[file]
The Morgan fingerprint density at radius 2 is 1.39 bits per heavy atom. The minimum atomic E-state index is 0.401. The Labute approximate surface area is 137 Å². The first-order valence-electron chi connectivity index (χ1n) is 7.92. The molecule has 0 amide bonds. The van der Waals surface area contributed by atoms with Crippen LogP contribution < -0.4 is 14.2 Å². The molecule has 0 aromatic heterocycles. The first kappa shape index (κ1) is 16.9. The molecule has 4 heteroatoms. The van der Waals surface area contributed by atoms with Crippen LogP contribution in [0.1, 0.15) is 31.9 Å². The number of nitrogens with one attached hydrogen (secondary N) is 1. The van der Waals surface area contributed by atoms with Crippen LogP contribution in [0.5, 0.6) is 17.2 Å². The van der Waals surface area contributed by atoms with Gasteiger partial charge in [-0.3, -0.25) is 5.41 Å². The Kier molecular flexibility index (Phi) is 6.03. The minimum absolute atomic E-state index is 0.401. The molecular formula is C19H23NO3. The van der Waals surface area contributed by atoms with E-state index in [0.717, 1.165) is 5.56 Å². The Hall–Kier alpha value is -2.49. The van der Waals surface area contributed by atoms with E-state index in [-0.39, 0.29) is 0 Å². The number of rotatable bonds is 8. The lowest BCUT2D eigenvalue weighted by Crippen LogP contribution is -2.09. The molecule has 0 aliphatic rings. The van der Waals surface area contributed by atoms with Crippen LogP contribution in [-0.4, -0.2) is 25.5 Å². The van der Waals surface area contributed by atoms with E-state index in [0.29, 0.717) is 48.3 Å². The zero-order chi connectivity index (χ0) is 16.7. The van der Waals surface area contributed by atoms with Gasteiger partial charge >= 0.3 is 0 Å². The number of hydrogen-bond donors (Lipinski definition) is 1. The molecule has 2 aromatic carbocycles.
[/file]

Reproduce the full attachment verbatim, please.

The Morgan fingerprint density at radius 2 is 1.39 bits per heavy atom. The minimum atomic E-state index is 0.401. The Labute approximate surface area is 137 Å². The first-order valence-electron chi connectivity index (χ1n) is 7.92. The molecule has 0 amide bonds. The van der Waals surface area contributed by atoms with Crippen LogP contribution < -0.4 is 14.2 Å². The molecule has 0 aromatic heterocycles. The first kappa shape index (κ1) is 16.9. The molecule has 4 heteroatoms. The van der Waals surface area contributed by atoms with Crippen LogP contribution in [0.1, 0.15) is 31.9 Å². The number of nitrogens with one attached hydrogen (secondary N) is 1. The van der Waals surface area contributed by atoms with Crippen LogP contribution in [0.5, 0.6) is 17.2 Å². The van der Waals surface area contributed by atoms with Gasteiger partial charge in [-0.3, -0.25) is 5.41 Å². The Kier molecular flexibility index (Phi) is 6.03. The minimum absolute atomic E-state index is 0.401. The molecular formula is C19H23NO3. The van der Waals surface area contributed by atoms with E-state index in [0.717, 1.165) is 5.56 Å². The Hall–Kier alpha value is -2.49. The van der Waals surface area contributed by atoms with E-state index in [-0.39, 0.29) is 0 Å². The number of rotatable bonds is 8. The lowest BCUT2D eigenvalue weighted by Crippen LogP contribution is -2.09. The molecule has 0 aliphatic rings. The van der Waals surface area contributed by atoms with Crippen LogP contribution in [-0.4, -0.2) is 25.5 Å². The van der Waals surface area contributed by atoms with E-state index in [0.29, 0.717) is 48.3 Å². The zero-order chi connectivity index (χ0) is 16.7. The van der Waals surface area contributed by atoms with Gasteiger partial charge >= 0.3 is 0 Å². The number of hydrogen-bond donors (Lipinski definition) is 1. The molecule has 2 aromatic carbocycles.